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      Something Wicked This Way Comes...   10/09/2019

      The Autumn Supporter Giveaway!       Welcome to the very first of the seasonal BCF supporter giveaways! This month also marks one year since I took on the forum, so I want to say an extra huge thank you to all of you for keeping this place going. I have a little bit more to say about that later but, for now, let's get to the giveaway!     The Autumn Giveaway winner will be getting two Penguin Little Black Classics, The Tell-Tale Heart by Edgar Allan Poe and To Be Read At Dusk by Charles Dickens. Both of these little books contain three atmospheric short stories, perfect for autumnal evenings. The winner will also get Mary Shelley tea (a lavender and vanilla black tea) from Rosie Lea Tea's Literary Tea Collection (https://www.rosieleatea.co.uk/collections/literary-tea-collection) and a chocolate skull, to really get that spooky atmosphere .   and...   A special treat for a special month. The winner will choose one of the following recent paperback releases from the independent bookshop Big Green Bookshop:       The Wych Elm by Tana French A House of Ghosts by W.C. Ryan Melmoth by Sarah Perry The Familiars by Stacey Halls  The Dark Descent of Elizabeth Frankenstein by Kiersten White   The winner will be chosen via the usual random selection process in one week. Patreon supporters are entered automatically. If you aren't a patreon supporter but you'd like to join in with this giveaway, you can support here: https://www.patreon.com/bookclubforum.   I really hope you're all going to like this introduction to the seasonal giveaways. It's been a lot of fun to put together. Other chocolate skulls may have been harmed during the selection process…     
Janet

Janet's Reading 2011

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Have you seen The Help is being made into a movie? I saw the preview when I saw Water for Elepahants last week. It looks really good. :D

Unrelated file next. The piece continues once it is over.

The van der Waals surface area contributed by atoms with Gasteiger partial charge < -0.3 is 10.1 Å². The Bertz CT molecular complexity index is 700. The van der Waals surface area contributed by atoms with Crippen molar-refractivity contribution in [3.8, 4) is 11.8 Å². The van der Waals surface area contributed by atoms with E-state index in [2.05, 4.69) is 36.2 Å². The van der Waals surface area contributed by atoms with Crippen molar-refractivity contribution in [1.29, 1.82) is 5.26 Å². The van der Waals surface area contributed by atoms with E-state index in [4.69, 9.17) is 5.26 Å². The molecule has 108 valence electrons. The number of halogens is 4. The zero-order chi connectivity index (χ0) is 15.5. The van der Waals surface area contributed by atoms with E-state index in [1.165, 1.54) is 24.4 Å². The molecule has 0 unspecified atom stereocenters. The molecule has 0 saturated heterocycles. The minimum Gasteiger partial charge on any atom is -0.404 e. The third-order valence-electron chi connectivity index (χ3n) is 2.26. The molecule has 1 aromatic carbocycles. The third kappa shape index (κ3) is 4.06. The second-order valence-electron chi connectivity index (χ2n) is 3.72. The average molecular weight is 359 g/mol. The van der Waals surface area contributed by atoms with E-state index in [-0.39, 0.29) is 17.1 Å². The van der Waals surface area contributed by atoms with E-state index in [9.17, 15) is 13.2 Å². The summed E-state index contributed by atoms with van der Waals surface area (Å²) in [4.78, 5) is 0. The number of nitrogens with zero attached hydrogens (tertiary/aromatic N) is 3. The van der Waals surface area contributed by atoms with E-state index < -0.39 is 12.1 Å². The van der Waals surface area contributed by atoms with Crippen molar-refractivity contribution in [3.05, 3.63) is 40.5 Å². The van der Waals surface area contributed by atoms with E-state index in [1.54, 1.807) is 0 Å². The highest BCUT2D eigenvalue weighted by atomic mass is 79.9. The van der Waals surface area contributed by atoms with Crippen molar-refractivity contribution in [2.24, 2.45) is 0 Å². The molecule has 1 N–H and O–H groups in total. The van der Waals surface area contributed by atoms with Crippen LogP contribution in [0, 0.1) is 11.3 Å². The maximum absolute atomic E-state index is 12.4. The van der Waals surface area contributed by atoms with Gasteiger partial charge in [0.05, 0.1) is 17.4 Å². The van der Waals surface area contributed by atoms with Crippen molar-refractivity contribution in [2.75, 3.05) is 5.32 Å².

If you don't read Janet Evanovich soon, I will make my way to the UK and stare at you menacingly until you do. o.O

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Uh oh. I haven't seen Abby's menacing stare, but it doesn't sound very nice! Abby, did you know the next Stephanie Plum is coming out soon? Or perhaps it has already been released over there. I received an email today saying Smokin' Seventeen will be published on 21 June here. I think I'm up to To the Nines.

 

I should really try to read The Help before the movie comes out.

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For real? That's amazing, how many debut novels get such high marks. :huh:

On the American Amazon site, the book got 3,235 reviews! :o 2,586 of those were 5 star!

 

I loved 'The Help' too .. great choice Janet :)

:D It's such a good book.

 

Have you seen The Help is being made into a movie? I saw the preview when I saw Water for Elepahants last week. It looks really good. :D

 

If you don't read Janet Evanovich soon, I will make my way to the UK and stare at you menacingly until you do. o.O

I had seen it was being made into a film - a definite must. I would also like to see Water for Elephants - we read that for Book Club too so we might have a club outing!

 

:hide: I've put the Stephanie Plum book on one of my Amazon Wish Lists!

 

Uh oh. I haven't seen Abby's menacing stare, but it doesn't sound very nice! Abby, did you know the next Stephanie Plum is coming out soon? Or perhaps it has already been released over there. I received an email today saying Smokin' Seventeen will be published on 21 June here. I think I'm up to To the Nines.

 

I should really try to read The Help before the movie comes out.

Oh yes, do try. I always think it's better that way round! :)

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Day 02 – A book that you’ve read more than 3 times

 

I've only read three books more than three times:

 

Rebecca by Daphne Du Maurier, Beyond This Place by A J Cronin and A Christmas Carol by Charles Dickens. I think the latter is probably my favourite of these, but it's hard to choose!

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Day 03 – Your favourite series

 

Whoops - this is still Wednesday, because I haven't been to bed yet! :P